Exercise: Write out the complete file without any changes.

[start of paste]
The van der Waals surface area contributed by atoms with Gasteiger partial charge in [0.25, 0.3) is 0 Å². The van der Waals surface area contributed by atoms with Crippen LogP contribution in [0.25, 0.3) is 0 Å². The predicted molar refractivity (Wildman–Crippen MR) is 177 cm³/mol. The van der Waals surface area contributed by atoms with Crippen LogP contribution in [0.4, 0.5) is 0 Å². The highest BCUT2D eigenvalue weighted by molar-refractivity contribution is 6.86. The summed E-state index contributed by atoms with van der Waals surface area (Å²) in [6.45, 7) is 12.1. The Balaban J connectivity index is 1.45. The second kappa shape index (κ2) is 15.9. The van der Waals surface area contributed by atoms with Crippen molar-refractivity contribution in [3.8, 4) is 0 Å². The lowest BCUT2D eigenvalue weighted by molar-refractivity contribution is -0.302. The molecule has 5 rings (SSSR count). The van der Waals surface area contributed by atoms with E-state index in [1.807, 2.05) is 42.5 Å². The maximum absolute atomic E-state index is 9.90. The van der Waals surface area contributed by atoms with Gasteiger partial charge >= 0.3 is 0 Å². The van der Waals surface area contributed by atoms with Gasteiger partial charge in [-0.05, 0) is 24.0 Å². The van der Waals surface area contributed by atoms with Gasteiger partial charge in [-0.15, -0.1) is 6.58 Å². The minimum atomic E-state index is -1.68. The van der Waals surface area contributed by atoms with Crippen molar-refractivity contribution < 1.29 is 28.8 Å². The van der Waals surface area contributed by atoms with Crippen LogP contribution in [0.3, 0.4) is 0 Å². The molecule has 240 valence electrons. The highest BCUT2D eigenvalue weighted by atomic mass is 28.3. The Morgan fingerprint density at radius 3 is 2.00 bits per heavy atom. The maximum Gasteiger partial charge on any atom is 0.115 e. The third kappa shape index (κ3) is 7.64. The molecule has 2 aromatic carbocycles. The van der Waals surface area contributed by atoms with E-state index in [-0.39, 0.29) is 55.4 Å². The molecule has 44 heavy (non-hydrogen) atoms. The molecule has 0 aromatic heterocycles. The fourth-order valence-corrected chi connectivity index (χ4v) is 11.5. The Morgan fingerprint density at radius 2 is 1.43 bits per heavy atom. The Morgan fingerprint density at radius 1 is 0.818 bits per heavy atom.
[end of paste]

The van der Waals surface area contributed by atoms with Gasteiger partial charge in [0.25, 0.3) is 0 Å². The van der Waals surface area contributed by atoms with Crippen LogP contribution in [0.25, 0.3) is 0 Å². The predicted molar refractivity (Wildman–Crippen MR) is 177 cm³/mol. The van der Waals surface area contributed by atoms with Crippen LogP contribution in [0.4, 0.5) is 0 Å². The highest BCUT2D eigenvalue weighted by molar-refractivity contribution is 6.86. The summed E-state index contributed by atoms with van der Waals surface area (Å²) in [6.45, 7) is 12.1. The Balaban J connectivity index is 1.45. The second kappa shape index (κ2) is 15.9. The van der Waals surface area contributed by atoms with Crippen molar-refractivity contribution in [3.8, 4) is 0 Å². The lowest BCUT2D eigenvalue weighted by molar-refractivity contribution is -0.302. The molecule has 5 rings (SSSR count). The van der Waals surface area contributed by atoms with E-state index in [1.807, 2.05) is 42.5 Å². The maximum absolute atomic E-state index is 9.90. The van der Waals surface area contributed by atoms with Gasteiger partial charge >= 0.3 is 0 Å². The van der Waals surface area contributed by atoms with Gasteiger partial charge in [-0.05, 0) is 24.0 Å². The van der Waals surface area contributed by atoms with Gasteiger partial charge in [-0.15, -0.1) is 6.58 Å². The minimum atomic E-state index is -1.68. The van der Waals surface area contributed by atoms with Crippen molar-refractivity contribution < 1.29 is 28.8 Å². The van der Waals surface area contributed by atoms with Crippen LogP contribution in [0.3, 0.4) is 0 Å². The molecule has 240 valence electrons. The highest BCUT2D eigenvalue weighted by atomic mass is 28.3. The Morgan fingerprint density at radius 3 is 2.00 bits per heavy atom. The maximum Gasteiger partial charge on any atom is 0.115 e. The third kappa shape index (κ3) is 7.64. The molecule has 2 aromatic carbocycles. The van der Waals surface area contributed by atoms with E-state index in [-0.39, 0.29) is 55.4 Å². The molecule has 44 heavy (non-hydrogen) atoms. The molecule has 0 aromatic heterocycles. The fourth-order valence-corrected chi connectivity index (χ4v) is 11.5. The Morgan fingerprint density at radius 2 is 1.43 bits per heavy atom. The Morgan fingerprint density at radius 1 is 0.818 bits per heavy atom.